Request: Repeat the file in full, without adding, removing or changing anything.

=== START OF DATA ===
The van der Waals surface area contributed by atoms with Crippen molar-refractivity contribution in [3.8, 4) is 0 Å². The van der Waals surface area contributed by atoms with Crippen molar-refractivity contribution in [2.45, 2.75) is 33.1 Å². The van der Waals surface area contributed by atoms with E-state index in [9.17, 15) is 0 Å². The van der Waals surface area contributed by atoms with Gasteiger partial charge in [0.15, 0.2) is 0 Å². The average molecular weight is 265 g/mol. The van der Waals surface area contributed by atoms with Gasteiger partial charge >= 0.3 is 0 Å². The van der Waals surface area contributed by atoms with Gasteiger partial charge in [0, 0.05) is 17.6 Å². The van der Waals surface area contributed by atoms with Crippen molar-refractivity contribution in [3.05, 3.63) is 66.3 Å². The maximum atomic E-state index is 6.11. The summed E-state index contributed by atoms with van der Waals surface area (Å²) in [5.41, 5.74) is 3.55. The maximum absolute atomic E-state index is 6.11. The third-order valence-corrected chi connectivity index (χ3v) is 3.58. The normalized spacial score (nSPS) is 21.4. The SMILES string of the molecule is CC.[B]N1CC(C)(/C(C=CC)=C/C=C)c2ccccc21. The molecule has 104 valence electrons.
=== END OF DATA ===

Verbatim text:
The van der Waals surface area contributed by atoms with Crippen molar-refractivity contribution in [3.8, 4) is 0 Å². The van der Waals surface area contributed by atoms with Crippen molar-refractivity contribution in [2.45, 2.75) is 33.1 Å². The van der Waals surface area contributed by atoms with E-state index in [9.17, 15) is 0 Å². The van der Waals surface area contributed by atoms with Gasteiger partial charge in [0.15, 0.2) is 0 Å². The average molecular weight is 265 g/mol. The van der Waals surface area contributed by atoms with Gasteiger partial charge >= 0.3 is 0 Å². The van der Waals surface area contributed by atoms with Gasteiger partial charge in [0, 0.05) is 17.6 Å². The van der Waals surface area contributed by atoms with Crippen molar-refractivity contribution in [3.05, 3.63) is 66.3 Å². The maximum atomic E-state index is 6.11. The summed E-state index contributed by atoms with van der Waals surface area (Å²) in [5.41, 5.74) is 3.55. The maximum absolute atomic E-state index is 6.11. The third-order valence-corrected chi connectivity index (χ3v) is 3.58. The normalized spacial score (nSPS) is 21.4. The SMILES string of the molecule is CC.[B]N1CC(C)(/C(C=CC)=C/C=C)c2ccccc21. The molecule has 104 valence electrons.